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Over her first three years at Penn, Rina Jung has increased her driving distance by almost 60 yards. (Photo from Rina Jung)

Writing a book or two, learning five languages, and competing internationally in golf tournaments are all impressive in their own right. When combined, they just breach the surface of a long list of impressive feats from women’s golfer Rina Jung. 

Born in Tokyo, Japan, the rising senior has been playing golf since she was six years old. Despite moving to Seattle and then to New York with her family, she continued playing the game and began to excel.

Her parents were willing to do whatever it took to support her golf career, so as Rina began competing on the international level and traveling to tournaments, they decided to relocate to Orlando, Florida.

“My parents decided to take me and my brother to Florida to play golf, and there were a lot more opportunities there than in New York,” Jung said.

It seems that a passion for golf runs in the family. Jung’s younger brother will be an incoming freshman for Penn men's golf next year. 

Aided by support from their parents, the two played in Orlando where they benefited from months of sunshine that put a New York winter to shame. Soon after, Jung moved to Rolle, Switzerland, where she completed two years of boarding school at Le Rosey. Of all the places she has lived, it made one of the greatest impressions.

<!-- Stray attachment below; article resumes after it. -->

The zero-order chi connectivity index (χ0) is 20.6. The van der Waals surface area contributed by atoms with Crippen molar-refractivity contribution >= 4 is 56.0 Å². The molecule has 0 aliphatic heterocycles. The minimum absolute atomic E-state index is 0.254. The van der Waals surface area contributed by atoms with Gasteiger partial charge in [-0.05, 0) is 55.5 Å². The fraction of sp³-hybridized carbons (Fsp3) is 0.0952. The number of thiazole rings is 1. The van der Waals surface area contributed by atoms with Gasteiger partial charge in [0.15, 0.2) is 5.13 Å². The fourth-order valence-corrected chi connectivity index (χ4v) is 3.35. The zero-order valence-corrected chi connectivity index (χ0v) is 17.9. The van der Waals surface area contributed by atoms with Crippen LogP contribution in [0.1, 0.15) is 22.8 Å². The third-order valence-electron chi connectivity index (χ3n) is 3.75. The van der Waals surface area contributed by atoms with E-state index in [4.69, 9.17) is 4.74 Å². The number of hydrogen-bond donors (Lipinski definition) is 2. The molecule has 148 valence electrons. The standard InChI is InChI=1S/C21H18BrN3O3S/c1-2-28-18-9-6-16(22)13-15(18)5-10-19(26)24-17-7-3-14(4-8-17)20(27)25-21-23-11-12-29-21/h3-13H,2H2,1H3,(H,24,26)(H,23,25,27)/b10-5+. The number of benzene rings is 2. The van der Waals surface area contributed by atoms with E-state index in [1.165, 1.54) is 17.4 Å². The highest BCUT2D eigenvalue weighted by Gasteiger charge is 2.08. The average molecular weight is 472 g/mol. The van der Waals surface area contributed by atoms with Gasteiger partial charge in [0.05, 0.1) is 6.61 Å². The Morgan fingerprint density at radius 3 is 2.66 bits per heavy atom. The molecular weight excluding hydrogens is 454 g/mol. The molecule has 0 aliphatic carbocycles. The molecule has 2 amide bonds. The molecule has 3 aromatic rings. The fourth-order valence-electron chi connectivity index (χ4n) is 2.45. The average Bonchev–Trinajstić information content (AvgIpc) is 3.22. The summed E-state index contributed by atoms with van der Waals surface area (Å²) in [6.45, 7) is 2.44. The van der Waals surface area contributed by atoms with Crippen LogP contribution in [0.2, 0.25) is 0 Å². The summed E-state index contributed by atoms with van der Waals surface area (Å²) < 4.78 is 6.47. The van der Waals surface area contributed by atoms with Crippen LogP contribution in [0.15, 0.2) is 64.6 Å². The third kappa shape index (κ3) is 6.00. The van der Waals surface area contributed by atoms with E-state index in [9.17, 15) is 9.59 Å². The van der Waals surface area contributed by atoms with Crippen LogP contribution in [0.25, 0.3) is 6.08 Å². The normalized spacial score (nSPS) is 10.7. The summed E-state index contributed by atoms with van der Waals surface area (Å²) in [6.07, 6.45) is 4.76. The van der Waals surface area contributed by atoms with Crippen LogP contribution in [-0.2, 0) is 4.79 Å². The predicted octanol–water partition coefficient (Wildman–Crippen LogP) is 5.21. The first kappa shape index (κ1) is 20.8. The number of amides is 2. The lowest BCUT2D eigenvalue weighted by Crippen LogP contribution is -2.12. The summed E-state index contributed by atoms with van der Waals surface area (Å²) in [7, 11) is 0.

“I loved Switzerland. It was definitely my favorite," she said. "That school was very special for me because I met a lot of great people and some of my closest friends are from that school. So Switzerland holds a special place in my heart."

It was during this period of her life that Jung published two books.

“When I was younger I kept a journal while I was traveling, just for me to see all the places and to learn a lot of things. I would see different places and then write down whatever I learned or whatever I felt. It was actually my mom’s idea to then publish what I wrote in the journal as a book,” Jung said. 

As a twice-published author, after two years of school in Switzerland, Jung moved back to New York for her last three years of high school, where she attended the Hackley School. At the conclusion of her junior career, Jung had competed in no shortage of impressive international competitions, traveling to them from all of the various different places she had lived. 

Just during her three years at Hackley, she won the 2015 Junior Met PGA Championship. The year after, she won the 2016 Ping Canada Junior Match Play and was named the 2016 Junior Met PGA Player of the Year. It was during this time that Jung mostly worked on her game by herself on the weekends if she was not traveling to compete.

These years of individualized training made transitioning to Penn’s team environment difficult. 

“[The transition] was hard. I was actually only part of a varsity team from sixth grade to eighth grade in Florida before I moved to Switzerland, and I remember it was very competitive," Jung said. "The first few years it was also very difficult to balance academics and the intense practice schedule."

Photo from Selina Zeng